Research from the International Monetary Fund (IMF) shows that bilateral trade balances are affected largely by macroeconomic factors, and less by tariffs.
In a new blog post, IMF said that over the past two decades, most of the changes in bilateral trade balances—the difference in the value of exports and imports between two countries—were explained by macroeconomic factors.
These factors include fiscal policy, demographics, and weak domestic demand. They may also include exchange rate policies and domestic supply-side policies, like subsidies to state-owned enterprises or to export sectors.
In contrast, changes in tariffs played a much smaller role in influencing trade balances, said IMF.
It said its data shows that macroeconomic conditions play an important role. “For example, macroeconomic factors accounted for about 20 percent of the change in the US-Germany trade balance from 1995 to 2015, and these same factors accounted for over 95 percent of the change in the US-China trade balance.”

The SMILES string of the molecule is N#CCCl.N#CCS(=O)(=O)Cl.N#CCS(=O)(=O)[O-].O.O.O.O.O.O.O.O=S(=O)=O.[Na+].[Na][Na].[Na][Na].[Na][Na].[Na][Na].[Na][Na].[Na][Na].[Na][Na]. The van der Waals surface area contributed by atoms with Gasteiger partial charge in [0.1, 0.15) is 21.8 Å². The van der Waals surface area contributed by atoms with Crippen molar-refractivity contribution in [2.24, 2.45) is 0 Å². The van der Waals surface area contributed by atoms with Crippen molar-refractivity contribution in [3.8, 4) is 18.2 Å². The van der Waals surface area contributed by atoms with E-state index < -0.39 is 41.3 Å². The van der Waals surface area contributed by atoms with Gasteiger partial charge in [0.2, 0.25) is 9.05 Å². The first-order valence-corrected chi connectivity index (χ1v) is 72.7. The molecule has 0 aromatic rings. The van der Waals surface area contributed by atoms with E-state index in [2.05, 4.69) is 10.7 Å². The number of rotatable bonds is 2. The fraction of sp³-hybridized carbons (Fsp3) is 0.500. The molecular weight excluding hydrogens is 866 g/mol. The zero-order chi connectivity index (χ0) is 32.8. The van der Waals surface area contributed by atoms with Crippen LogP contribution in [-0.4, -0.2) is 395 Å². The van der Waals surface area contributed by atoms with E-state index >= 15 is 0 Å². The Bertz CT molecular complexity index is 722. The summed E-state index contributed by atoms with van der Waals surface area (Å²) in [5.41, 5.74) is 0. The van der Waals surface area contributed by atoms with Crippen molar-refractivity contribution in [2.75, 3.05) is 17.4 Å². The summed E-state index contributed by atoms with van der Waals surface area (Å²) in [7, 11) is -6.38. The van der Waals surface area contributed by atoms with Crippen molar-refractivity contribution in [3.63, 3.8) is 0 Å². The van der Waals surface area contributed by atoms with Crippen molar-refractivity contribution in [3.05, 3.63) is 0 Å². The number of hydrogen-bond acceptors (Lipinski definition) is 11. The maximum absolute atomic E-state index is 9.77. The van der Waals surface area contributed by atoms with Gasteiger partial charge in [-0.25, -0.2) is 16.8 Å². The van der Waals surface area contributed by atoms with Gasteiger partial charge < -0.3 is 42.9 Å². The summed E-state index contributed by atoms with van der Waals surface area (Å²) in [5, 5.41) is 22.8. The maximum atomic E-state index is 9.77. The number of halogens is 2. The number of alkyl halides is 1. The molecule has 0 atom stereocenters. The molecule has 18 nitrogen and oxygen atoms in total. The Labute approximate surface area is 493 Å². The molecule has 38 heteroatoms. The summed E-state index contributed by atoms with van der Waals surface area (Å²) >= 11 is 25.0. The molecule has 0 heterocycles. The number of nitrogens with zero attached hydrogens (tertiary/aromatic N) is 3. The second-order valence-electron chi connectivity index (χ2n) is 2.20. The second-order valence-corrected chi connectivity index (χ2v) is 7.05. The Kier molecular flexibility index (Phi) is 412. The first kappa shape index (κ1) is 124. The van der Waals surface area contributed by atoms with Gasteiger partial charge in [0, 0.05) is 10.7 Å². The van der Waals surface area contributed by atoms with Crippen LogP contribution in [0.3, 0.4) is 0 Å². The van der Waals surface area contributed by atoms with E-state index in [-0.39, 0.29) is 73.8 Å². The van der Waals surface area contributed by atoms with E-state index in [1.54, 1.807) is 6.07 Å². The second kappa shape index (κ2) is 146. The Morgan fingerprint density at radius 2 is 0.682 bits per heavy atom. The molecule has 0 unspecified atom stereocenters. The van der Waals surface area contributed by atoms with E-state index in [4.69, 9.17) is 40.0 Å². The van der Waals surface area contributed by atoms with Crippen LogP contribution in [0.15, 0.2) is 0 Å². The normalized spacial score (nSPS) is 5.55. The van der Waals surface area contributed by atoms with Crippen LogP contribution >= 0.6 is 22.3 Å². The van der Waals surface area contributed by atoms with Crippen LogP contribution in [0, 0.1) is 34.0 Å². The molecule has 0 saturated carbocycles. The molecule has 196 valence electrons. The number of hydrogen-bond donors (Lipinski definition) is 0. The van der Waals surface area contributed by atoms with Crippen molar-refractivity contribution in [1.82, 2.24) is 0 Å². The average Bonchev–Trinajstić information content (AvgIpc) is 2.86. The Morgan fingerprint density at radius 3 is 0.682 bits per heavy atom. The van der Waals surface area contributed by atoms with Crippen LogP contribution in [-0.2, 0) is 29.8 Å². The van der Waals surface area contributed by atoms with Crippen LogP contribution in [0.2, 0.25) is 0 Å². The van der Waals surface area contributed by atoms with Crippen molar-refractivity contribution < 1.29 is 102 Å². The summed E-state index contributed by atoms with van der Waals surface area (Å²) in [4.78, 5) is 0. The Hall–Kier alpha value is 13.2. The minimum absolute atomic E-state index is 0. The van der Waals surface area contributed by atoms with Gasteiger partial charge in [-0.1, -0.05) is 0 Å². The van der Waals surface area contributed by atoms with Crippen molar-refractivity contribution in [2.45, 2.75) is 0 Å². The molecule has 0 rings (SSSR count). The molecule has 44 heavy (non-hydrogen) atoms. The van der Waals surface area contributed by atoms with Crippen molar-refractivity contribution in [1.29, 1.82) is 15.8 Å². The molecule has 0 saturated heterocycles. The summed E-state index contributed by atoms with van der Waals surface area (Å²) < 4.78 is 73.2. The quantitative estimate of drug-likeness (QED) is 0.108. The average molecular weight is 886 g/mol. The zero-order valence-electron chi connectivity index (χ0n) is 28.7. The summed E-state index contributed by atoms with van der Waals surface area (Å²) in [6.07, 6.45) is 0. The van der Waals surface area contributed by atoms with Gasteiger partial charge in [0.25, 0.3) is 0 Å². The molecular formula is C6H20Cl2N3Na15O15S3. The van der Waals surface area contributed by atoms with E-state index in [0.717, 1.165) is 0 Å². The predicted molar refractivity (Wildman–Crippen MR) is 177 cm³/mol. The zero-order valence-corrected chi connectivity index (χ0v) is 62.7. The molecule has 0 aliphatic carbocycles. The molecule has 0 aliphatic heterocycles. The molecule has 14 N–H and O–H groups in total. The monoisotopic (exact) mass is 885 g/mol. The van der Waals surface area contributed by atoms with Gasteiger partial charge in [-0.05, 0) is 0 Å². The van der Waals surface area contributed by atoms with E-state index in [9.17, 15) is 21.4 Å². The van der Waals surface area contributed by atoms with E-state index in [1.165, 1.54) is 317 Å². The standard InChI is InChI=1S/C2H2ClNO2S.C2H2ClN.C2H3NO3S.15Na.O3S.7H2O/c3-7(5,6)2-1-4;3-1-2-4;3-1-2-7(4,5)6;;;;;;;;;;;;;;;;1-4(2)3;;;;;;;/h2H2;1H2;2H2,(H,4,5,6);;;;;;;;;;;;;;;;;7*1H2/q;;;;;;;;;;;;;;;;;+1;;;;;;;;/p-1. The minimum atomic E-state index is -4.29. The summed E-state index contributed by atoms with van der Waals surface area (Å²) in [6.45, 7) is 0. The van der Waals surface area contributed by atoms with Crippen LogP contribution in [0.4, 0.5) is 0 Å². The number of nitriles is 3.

Changes in tariffs played a smaller role, reflecting their already low levels in many countries and the fact that reciprocal tariff reductions had offsetting effects on bilateral trade balances.
Imposing a bilateral tariff on a trading partner is also ineffective to address aggregate trade imbalances (that is, the sum of a country’s bilateral trade balances with all its trade partners) because consumers will just switch their demand to other trading partners that face no tariffs.
But this doesn’t mean that tariffs don’t matter, said the post. Increases in tariffs would particularly hurt output, jobs, and productivity. And the integrated nature of the current global trade system suggests that a sharp increase in tariffs would also impact other countries, creating a ripple effect from one another and leaving the world economy worse off.
The IMF urged policymakers to continue to promote free and fair trade by undoing recently enacted tariffs and enhancing efforts to reduce existing barriers to trade. They should also avoid policies that distort the economy, such as governments stimulating the economy with additional spending when demand is already strong or heavily subsidizing exporting sectors, that create excessive—and possibly unsustainable—imbalances.
Photo: Guillaume Baviere